Voters and the Barry Machine

September 14, 1990

Washingtonians have been roundly criticized for rallying round Mayor Marion Barry who created a monstrous, unresponsive bureaucracy before falling victim to his own demons. On Tuesday, the voters spoke -- loudly and decisively.

The surprise victory of Sharon Pratt Dixon, a gutsy neophyte with impressive credentials but no political seasoning, is an unmistakable call for wholesale change in city hall. Underscoring that message is the fate of some long-time fixtures in D.C. government. Walter E. Fauntroy, the district's non-voting congressional delegate, finished dead last in the mayoral race. Veteran councilwoman Nadine P. Winter lost her seat to Harold Brazil, a political newcomer, and four other city council members were snubbed at the polls.

The overriding theme of Tuesday's contest was widespread and warranted voter dissatisfaction with the status quo. The victories of Ms. Dixon and Mr. Brazil testify to the electorate's need to distance itself from the Barry machine, a need so strong that voters opted to pin their hopes on unknowns rather than veterans of a tainted administration.

The pain of the Barry years goes far deeper than the embarrassing imbroglio surrounding the mayor. Washington is an international city in the worst way -- known around the world for drug trafficking, high homicide rates and peccadillo-prone government officials.

Worse, it is on a slippery financial slope, staring down a $100 million deficit that threatens to raise already burdensome taxes while gutting a pool of subpar government services.

In a field of impressive contenders, Sharon Pratt Dixon alone had the conviction to put into words what everyone else was thinking. She was the first major city figure to call for the mayor's resignation. She argued, loudly and convincingly, for the cutting of 2,000 government jobs. She built an unlikely campaign on widespread unhappiness with the leadership in the nation's capital, urging voters to break with the Barry political organization and its legacy of fiscal, administrative and ethical embarrassment. That took courage in a city where folks had their doubts about the legitimacy of the government's costly pursuit of the mayor and preferred to criticize him in private.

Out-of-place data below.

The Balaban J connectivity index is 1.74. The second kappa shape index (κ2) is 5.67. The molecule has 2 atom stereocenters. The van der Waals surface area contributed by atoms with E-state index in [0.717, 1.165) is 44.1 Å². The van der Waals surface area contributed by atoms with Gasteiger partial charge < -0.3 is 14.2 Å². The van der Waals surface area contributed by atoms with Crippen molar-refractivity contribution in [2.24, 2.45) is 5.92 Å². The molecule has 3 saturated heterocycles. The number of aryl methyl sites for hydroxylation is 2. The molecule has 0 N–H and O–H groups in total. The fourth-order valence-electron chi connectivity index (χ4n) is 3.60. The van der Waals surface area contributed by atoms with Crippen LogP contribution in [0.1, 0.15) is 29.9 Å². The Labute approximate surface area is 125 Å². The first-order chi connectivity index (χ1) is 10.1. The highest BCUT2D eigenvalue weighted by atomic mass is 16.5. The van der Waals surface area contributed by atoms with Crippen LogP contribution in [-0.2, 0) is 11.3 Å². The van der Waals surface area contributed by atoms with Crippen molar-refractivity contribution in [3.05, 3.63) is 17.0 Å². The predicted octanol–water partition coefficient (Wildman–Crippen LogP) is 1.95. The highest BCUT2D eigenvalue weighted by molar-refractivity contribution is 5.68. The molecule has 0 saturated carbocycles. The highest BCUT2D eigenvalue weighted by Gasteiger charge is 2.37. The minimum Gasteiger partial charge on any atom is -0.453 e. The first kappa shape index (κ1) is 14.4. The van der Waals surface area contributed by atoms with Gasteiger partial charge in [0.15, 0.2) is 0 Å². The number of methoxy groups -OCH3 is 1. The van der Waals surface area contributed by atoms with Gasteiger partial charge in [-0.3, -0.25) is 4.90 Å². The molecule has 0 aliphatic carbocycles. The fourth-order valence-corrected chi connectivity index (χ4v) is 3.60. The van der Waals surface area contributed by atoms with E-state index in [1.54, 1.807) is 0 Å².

Nonetheless, voters came out of the closet this week, electing a woman with no power base, little money and less name recognition than her opponents. Ms. Dixon's quest has only just begun. True, the district is overwhelmingly Democratic -- 9-to-1 in voter registration. But she faces a highly legitimate November challenge from Republican candidate and former police chief Maurice T. Turner. If she clears that hurdle -- and many think she will -- Ms. Dixon faces a far greater task -- turning her "clean house" campaign rhetoric into fiscal and administrative reality.

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